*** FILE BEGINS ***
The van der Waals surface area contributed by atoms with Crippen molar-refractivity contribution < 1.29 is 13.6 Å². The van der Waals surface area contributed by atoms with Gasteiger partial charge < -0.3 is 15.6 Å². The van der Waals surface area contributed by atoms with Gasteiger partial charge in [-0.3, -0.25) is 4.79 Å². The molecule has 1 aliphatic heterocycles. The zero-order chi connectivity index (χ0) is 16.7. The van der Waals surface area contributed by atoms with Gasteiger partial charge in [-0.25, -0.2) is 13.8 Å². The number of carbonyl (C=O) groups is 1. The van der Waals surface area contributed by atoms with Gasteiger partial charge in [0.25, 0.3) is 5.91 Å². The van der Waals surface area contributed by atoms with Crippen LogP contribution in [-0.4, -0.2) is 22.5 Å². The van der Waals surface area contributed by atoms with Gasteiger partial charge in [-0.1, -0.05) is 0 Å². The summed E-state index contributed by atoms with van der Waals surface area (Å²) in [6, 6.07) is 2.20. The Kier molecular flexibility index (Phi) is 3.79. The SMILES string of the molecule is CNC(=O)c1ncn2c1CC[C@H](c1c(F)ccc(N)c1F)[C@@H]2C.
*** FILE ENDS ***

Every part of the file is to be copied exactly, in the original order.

The van der Waals surface area contributed by atoms with Crippen molar-refractivity contribution < 1.29 is 13.6 Å². The van der Waals surface area contributed by atoms with Gasteiger partial charge < -0.3 is 15.6 Å². The van der Waals surface area contributed by atoms with Gasteiger partial charge in [-0.3, -0.25) is 4.79 Å². The molecule has 1 aliphatic heterocycles. The zero-order chi connectivity index (χ0) is 16.7. The van der Waals surface area contributed by atoms with Gasteiger partial charge in [-0.25, -0.2) is 13.8 Å². The number of carbonyl (C=O) groups is 1. The van der Waals surface area contributed by atoms with Gasteiger partial charge in [0.25, 0.3) is 5.91 Å². The van der Waals surface area contributed by atoms with Crippen LogP contribution in [-0.4, -0.2) is 22.5 Å². The van der Waals surface area contributed by atoms with Gasteiger partial charge in [-0.1, -0.05) is 0 Å². The summed E-state index contributed by atoms with van der Waals surface area (Å²) in [6, 6.07) is 2.20. The Kier molecular flexibility index (Phi) is 3.79. The SMILES string of the molecule is CNC(=O)c1ncn2c1CC[C@H](c1c(F)ccc(N)c1F)[C@@H]2C.